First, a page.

First Person: Alfred O.C. Nier
Alfred Nier with a noble gas analysis instrument, 1989. Alfred O.C. Nier Collection, CHF Collections.
In his 1989 oral history interview University of Minnesota physics professor Alfred O. C. Nier claimed, “I suspect I’ve worked longer and more continuously in mass spectrometry than anybody ever has.” Nier’s career spanned decades, and with his specialization in an extremely technical field, he made an impact on some of the most important and exciting scientific achievements of the 20th century.
Having already worked on the Manhattan Project Nier was accustomed to government work, although he spent his entire career as an academic researcher and professor at the University of Minnesota. But beginning in the 1960s Nier and his mass spectrometry research group became involved in work with NASA to study the composition of the upper atmosphere. Nier explained:
In 1957 [and] 1958, when people were first flying rockets to the upper atmosphere, there was the International Geophysical Year. It seemed to go on for three years or so, but I guess it was only one year. But anyhow, in connection with that, people flew rockets for all kinds of experiments.... It looked like it would be interesting for us to get into the act, because we knew how to build mass spectrometers. So why couldn’t we build miniaturized ones to fly with the rockets?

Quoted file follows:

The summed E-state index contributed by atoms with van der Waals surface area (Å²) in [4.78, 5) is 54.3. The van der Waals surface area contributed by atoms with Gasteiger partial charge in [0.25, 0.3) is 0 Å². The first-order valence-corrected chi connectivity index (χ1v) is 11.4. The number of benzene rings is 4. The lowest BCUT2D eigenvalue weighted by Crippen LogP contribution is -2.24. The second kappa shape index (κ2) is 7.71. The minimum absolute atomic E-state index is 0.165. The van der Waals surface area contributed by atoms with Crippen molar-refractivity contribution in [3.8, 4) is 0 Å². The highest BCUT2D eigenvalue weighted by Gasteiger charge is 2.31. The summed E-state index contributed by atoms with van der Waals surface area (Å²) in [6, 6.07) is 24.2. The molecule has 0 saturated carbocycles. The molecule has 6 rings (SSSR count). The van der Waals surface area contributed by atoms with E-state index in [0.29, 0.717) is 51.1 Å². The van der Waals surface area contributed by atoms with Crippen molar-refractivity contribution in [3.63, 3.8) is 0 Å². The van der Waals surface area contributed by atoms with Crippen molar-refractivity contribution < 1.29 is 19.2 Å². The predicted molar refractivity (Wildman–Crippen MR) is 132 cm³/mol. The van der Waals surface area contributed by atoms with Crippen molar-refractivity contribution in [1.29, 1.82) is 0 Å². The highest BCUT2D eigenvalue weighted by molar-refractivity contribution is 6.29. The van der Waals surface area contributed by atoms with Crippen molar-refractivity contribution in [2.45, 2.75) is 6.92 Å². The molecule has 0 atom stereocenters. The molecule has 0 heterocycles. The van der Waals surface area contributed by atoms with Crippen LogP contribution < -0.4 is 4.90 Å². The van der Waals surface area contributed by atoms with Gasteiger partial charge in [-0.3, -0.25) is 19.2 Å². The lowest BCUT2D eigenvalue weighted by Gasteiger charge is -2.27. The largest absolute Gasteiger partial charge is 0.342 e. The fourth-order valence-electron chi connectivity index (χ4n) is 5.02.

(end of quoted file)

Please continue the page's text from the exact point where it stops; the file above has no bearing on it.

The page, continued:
Throughout the 1960s Nier and his team worked to put instruments into Aerobee rockets. Nier had previously built mass spectrometers for colleagues and companies around the world; now he would be sending them to space.
In the early 1970s Nier became involved in the next NASA project: the Mars Viking Mission. His work culminated with the Mars landing in 1976. While the mass spectrometer on board was not the instrument most people on the NASA team cared the most about, Nier pointed out that “on the morning of July 20, 1976, all the eyes were on us, because we would determine how much argon was in the atmosphere.” Preliminary tests had shown that atmospheric argon levels on Mars could be as high as 30 percent, which would prevent some of the other instruments from working correctly. Nier remembered:
Within a few seconds, when we saw our first prints coming off, it showed that it was only a percent-and-a-half or something like that. And the reason there was so much excitement was, first of all, it was of theoretical importance, but from a more practical standpoint…. They might not have gotten their organic analyses had there been that much argon.
The work on the Viking project was collaborative and team-oriented. But for a brief time that morning, it hinged on Nier’s group and his mass spectrometer.
Hilary Domush is a program associate in oral history at CHF. First Person, which highlights one of CHF's over 400 oral histories, appears the third Tuesday of every month.
Read more about Alfred Nier and other mass spectrometrists in CHF’s new online oral history exhibit Critical Mass: A History of Mass Spectrometry, which launches this month.
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